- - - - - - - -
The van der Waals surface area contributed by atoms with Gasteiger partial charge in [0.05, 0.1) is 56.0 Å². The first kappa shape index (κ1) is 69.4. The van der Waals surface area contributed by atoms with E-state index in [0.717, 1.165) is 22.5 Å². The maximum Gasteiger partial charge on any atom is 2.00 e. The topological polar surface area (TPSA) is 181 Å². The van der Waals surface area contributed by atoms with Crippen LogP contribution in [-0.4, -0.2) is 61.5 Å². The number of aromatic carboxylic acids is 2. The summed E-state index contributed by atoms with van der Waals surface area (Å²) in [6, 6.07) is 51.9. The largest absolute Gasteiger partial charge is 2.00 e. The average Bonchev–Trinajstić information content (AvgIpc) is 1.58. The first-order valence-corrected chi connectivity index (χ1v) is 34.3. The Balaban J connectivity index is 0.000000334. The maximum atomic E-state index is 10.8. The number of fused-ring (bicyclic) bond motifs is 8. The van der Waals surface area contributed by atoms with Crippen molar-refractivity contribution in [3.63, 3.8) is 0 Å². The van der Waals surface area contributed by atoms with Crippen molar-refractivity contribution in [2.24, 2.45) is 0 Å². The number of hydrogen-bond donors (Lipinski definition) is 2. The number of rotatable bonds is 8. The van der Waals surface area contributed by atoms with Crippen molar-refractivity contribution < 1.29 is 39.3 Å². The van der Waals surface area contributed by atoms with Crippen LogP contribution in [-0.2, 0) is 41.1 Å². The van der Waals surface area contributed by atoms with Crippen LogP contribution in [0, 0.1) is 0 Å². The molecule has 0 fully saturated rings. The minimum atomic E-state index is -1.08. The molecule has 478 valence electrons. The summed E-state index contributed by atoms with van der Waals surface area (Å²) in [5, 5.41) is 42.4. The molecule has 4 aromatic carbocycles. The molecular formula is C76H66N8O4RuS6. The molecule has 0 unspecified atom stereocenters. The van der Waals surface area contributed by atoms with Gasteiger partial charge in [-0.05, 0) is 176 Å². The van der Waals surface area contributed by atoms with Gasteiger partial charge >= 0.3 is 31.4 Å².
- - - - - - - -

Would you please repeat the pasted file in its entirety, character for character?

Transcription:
The van der Waals surface area contributed by atoms with Gasteiger partial charge in [0.05, 0.1) is 56.0 Å². The first kappa shape index (κ1) is 69.4. The van der Waals surface area contributed by atoms with E-state index in [0.717, 1.165) is 22.5 Å². The maximum Gasteiger partial charge on any atom is 2.00 e. The topological polar surface area (TPSA) is 181 Å². The van der Waals surface area contributed by atoms with Crippen LogP contribution in [-0.4, -0.2) is 61.5 Å². The number of aromatic carboxylic acids is 2. The summed E-state index contributed by atoms with van der Waals surface area (Å²) in [6, 6.07) is 51.9. The largest absolute Gasteiger partial charge is 2.00 e. The average Bonchev–Trinajstić information content (AvgIpc) is 1.58. The first-order valence-corrected chi connectivity index (χ1v) is 34.3. The Balaban J connectivity index is 0.000000334. The maximum atomic E-state index is 10.8. The number of fused-ring (bicyclic) bond motifs is 8. The van der Waals surface area contributed by atoms with Crippen molar-refractivity contribution in [3.63, 3.8) is 0 Å². The van der Waals surface area contributed by atoms with Crippen molar-refractivity contribution in [2.24, 2.45) is 0 Å². The number of hydrogen-bond donors (Lipinski definition) is 2. The number of rotatable bonds is 8. The van der Waals surface area contributed by atoms with Crippen molar-refractivity contribution < 1.29 is 39.3 Å². The van der Waals surface area contributed by atoms with Crippen LogP contribution in [-0.2, 0) is 41.1 Å². The van der Waals surface area contributed by atoms with Crippen LogP contribution in [0, 0.1) is 0 Å². The molecule has 0 fully saturated rings. The minimum atomic E-state index is -1.08. The molecule has 478 valence electrons. The summed E-state index contributed by atoms with van der Waals surface area (Å²) in [5, 5.41) is 42.4. The molecule has 4 aromatic carbocycles. The molecular formula is C76H66N8O4RuS6. The molecule has 0 unspecified atom stereocenters. The van der Waals surface area contributed by atoms with Gasteiger partial charge in [-0.05, 0) is 176 Å². The van der Waals surface area contributed by atoms with Gasteiger partial charge >= 0.3 is 31.4 Å².